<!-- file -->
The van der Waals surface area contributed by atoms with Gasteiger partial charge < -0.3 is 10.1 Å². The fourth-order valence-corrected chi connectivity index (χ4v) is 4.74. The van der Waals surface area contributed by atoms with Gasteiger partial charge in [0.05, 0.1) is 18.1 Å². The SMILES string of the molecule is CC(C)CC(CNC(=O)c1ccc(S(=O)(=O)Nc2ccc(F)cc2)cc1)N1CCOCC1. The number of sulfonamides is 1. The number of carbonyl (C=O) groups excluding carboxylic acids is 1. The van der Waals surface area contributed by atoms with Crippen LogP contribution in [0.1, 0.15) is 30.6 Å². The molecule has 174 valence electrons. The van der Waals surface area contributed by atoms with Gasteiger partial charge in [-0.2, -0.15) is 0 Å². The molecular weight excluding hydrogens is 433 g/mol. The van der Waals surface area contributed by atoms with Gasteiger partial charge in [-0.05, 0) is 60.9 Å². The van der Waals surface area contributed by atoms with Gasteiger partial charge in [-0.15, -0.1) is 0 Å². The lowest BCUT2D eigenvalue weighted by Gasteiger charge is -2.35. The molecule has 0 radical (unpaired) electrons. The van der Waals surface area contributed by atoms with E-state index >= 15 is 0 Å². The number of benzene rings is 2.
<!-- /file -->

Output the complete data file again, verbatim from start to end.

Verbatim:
The van der Waals surface area contributed by atoms with Gasteiger partial charge < -0.3 is 10.1 Å². The fourth-order valence-corrected chi connectivity index (χ4v) is 4.74. The van der Waals surface area contributed by atoms with Gasteiger partial charge in [0.05, 0.1) is 18.1 Å². The SMILES string of the molecule is CC(C)CC(CNC(=O)c1ccc(S(=O)(=O)Nc2ccc(F)cc2)cc1)N1CCOCC1. The number of sulfonamides is 1. The number of carbonyl (C=O) groups excluding carboxylic acids is 1. The van der Waals surface area contributed by atoms with Crippen LogP contribution in [0.1, 0.15) is 30.6 Å². The molecule has 174 valence electrons. The van der Waals surface area contributed by atoms with Gasteiger partial charge in [-0.2, -0.15) is 0 Å². The molecular weight excluding hydrogens is 433 g/mol. The van der Waals surface area contributed by atoms with Gasteiger partial charge in [-0.05, 0) is 60.9 Å². The van der Waals surface area contributed by atoms with Gasteiger partial charge in [-0.15, -0.1) is 0 Å². The lowest BCUT2D eigenvalue weighted by Gasteiger charge is -2.35. The molecule has 0 radical (unpaired) electrons. The van der Waals surface area contributed by atoms with E-state index >= 15 is 0 Å². The number of benzene rings is 2.